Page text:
Bill Nye was right when he pointed out the environmental damage that genetically modified corn and soy have done to the landscape.

Monsanto may have wooed him into changing his mind, but the reality that genetically modified corn and soy are bad for the environment and bad for human health is undeniable.

YOU MIGHT ALSO LIKE

Has Bill Nye Changed His Mind on GMOs?

K-Cup Inventor Admits He Doesn’t Have a Keurig, Regrets Inventing Them … Find Out Why

Record-Setting Indiegogo Campaign at $4.7 Million Takes Honeybee Entrepreneurs to New Heights

EcoWatch Daily Newsletter

Pexels

By Gavin Van De Walle, MS, RD

Medium-chain triglyceride (MCT) oil and coconut oil are fats that have risen in popularity alongside the ketogenic, or keto, diet.

Read More Show Less
Pexels

By Bijal Trivedi

The Centers for Disease Control and Prevention (CDC) released a report on Nov. 13 that describes a list of microorganisms that have become resistant to antibiotics and pose a serious threat to public health. Each year these so-called superbugs cause more than 2.8 million infections in the U.S. and kill more than 35,000 people.

Read More Show Less
Sponsored
Rool Paap / Flickr / CC BY 2.0

By Franziska Spritzler, RD, CDE

Inflammation can be good or bad depending on the situation.

Read More Show Less

By Joe Vukovich

Under the guise of responding to consumer complaints that today's energy- and water-efficient dishwashers take too long, the Department of Energy has proposed creating a new class of dishwashers that wouldn't be subject to any water or energy efficiency standards at all. The move would not only undermine three decades of progress for consumers and the environment, it is based on serious distortions of fact regarding today's dishwashers.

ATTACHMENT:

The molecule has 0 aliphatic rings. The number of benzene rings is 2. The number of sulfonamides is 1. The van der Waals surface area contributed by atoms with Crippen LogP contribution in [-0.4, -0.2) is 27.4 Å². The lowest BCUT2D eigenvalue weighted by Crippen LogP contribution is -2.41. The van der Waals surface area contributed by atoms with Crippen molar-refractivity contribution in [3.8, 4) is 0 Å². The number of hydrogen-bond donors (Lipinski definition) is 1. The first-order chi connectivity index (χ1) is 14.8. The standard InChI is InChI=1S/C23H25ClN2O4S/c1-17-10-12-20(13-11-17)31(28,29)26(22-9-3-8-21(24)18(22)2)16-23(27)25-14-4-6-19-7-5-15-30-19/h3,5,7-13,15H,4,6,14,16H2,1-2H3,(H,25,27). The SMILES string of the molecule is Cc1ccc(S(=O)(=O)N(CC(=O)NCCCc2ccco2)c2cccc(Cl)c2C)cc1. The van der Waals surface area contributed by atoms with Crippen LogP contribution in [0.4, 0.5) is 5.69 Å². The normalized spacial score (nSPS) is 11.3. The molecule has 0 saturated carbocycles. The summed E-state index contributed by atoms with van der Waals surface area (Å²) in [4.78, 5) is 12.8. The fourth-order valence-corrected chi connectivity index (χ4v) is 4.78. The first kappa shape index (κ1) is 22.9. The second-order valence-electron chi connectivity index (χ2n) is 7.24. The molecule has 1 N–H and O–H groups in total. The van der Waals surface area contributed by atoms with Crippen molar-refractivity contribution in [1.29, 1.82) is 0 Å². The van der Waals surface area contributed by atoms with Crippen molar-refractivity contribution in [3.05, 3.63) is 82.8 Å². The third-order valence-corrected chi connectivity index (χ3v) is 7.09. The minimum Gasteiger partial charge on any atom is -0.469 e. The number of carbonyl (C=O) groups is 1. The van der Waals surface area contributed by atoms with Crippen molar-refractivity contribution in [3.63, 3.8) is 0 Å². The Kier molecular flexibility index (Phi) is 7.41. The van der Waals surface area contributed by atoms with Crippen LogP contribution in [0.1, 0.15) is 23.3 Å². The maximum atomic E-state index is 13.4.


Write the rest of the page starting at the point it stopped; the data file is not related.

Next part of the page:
Read More Show Less

By Emily Moran

If you have oak trees in your neighborhood, perhaps you've noticed that some years the ground is carpeted with their acorns, and some years there are hardly any. Biologists call this pattern, in which all the oak trees for miles around make either lots of acorns or almost none, "masting."

Read More Show Less
Sponsored

By Catherine Davidson

Tashi Yudon peeks out from behind a net curtain at the rooftops below and lets out a sigh, her breath frosting on the windowpane in front of her.

Some 700 kilometers away in the capital city Delhi, temperatures have yet to dip below 25 degrees Celsius, but in Spiti there is already an atmosphere of impatient expectation as winter settles over the valley.

Read More Show Less

The Dog Aging Project at the University of Washington is looking to recruit 10,000 dogs to study for the next 10 years to see if they can improve the life expectancy of man's best friend and their quality of life, as CNN reported.

Read More Show Less
Warragamba Dam on Oct. 23 in Sydney, Australia. Sydney's dams have been less than 50 percent full as drought conditions continue across New South Wales. Brook Mitchell / Getty Images

While Sydney faced "catastrophic fire danger" for the first time earlier this week, and nearly 130 wildfires continue to burn in New South Wales and Queensland, Sydney now faces another problem; it's running out of water.

Read More Show Less